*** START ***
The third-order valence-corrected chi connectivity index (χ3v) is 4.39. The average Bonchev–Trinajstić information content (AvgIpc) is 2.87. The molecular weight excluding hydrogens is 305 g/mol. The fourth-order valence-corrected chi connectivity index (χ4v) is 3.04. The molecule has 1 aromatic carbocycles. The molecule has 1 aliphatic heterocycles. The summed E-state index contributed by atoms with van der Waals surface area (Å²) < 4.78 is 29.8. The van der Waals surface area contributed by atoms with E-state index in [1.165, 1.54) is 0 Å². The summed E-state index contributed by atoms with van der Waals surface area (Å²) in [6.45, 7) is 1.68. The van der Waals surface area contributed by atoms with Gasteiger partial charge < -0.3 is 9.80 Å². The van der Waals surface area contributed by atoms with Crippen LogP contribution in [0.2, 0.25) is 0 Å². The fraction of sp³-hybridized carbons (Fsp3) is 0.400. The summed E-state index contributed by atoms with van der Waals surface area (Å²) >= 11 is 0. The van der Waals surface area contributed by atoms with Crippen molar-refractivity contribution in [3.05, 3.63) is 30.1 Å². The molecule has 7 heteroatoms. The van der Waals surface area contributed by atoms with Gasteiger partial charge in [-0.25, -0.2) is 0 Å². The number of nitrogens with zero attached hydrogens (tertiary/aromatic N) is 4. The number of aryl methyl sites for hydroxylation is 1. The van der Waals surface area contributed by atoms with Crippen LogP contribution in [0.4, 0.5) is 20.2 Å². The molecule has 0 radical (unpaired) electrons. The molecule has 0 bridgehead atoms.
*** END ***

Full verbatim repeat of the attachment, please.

The third-order valence-corrected chi connectivity index (χ3v) is 4.39. The average Bonchev–Trinajstić information content (AvgIpc) is 2.87. The molecular weight excluding hydrogens is 305 g/mol. The fourth-order valence-corrected chi connectivity index (χ4v) is 3.04. The molecule has 1 aromatic carbocycles. The molecule has 1 aliphatic heterocycles. The summed E-state index contributed by atoms with van der Waals surface area (Å²) < 4.78 is 29.8. The van der Waals surface area contributed by atoms with E-state index in [1.165, 1.54) is 0 Å². The summed E-state index contributed by atoms with van der Waals surface area (Å²) in [6.45, 7) is 1.68. The van der Waals surface area contributed by atoms with Gasteiger partial charge < -0.3 is 9.80 Å². The van der Waals surface area contributed by atoms with Crippen LogP contribution in [0.2, 0.25) is 0 Å². The fraction of sp³-hybridized carbons (Fsp3) is 0.400. The summed E-state index contributed by atoms with van der Waals surface area (Å²) >= 11 is 0. The van der Waals surface area contributed by atoms with Crippen molar-refractivity contribution in [3.05, 3.63) is 30.1 Å². The molecule has 7 heteroatoms. The van der Waals surface area contributed by atoms with Gasteiger partial charge in [-0.25, -0.2) is 0 Å². The number of nitrogens with zero attached hydrogens (tertiary/aromatic N) is 4. The number of aryl methyl sites for hydroxylation is 1. The van der Waals surface area contributed by atoms with Crippen LogP contribution in [0.4, 0.5) is 20.2 Å². The molecule has 0 radical (unpaired) electrons. The molecule has 0 bridgehead atoms.